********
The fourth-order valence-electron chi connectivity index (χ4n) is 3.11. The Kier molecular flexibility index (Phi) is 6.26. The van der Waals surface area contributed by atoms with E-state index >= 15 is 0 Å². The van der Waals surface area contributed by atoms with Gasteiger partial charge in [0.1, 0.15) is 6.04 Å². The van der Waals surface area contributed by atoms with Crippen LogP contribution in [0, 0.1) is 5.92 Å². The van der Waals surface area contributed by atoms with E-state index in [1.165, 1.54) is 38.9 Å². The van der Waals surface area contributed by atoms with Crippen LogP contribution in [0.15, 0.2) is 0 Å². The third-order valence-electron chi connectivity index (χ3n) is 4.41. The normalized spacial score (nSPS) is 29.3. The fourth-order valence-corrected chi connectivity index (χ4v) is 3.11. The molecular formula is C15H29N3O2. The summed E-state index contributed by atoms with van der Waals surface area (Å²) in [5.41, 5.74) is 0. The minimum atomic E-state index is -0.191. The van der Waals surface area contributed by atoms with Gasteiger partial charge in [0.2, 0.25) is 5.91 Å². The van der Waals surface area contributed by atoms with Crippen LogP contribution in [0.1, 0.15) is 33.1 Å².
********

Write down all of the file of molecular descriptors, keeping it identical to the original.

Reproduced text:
The fourth-order valence-electron chi connectivity index (χ4n) is 3.11. The Kier molecular flexibility index (Phi) is 6.26. The van der Waals surface area contributed by atoms with E-state index >= 15 is 0 Å². The van der Waals surface area contributed by atoms with Gasteiger partial charge in [0.1, 0.15) is 6.04 Å². The van der Waals surface area contributed by atoms with Crippen LogP contribution in [0, 0.1) is 5.92 Å². The van der Waals surface area contributed by atoms with E-state index in [1.165, 1.54) is 38.9 Å². The van der Waals surface area contributed by atoms with Crippen LogP contribution in [0.15, 0.2) is 0 Å². The third-order valence-electron chi connectivity index (χ3n) is 4.41. The normalized spacial score (nSPS) is 29.3. The fourth-order valence-corrected chi connectivity index (χ4v) is 3.11. The molecular formula is C15H29N3O2. The summed E-state index contributed by atoms with van der Waals surface area (Å²) in [5.41, 5.74) is 0. The minimum atomic E-state index is -0.191. The van der Waals surface area contributed by atoms with Gasteiger partial charge in [0.2, 0.25) is 5.91 Å². The van der Waals surface area contributed by atoms with Crippen LogP contribution in [0.1, 0.15) is 33.1 Å².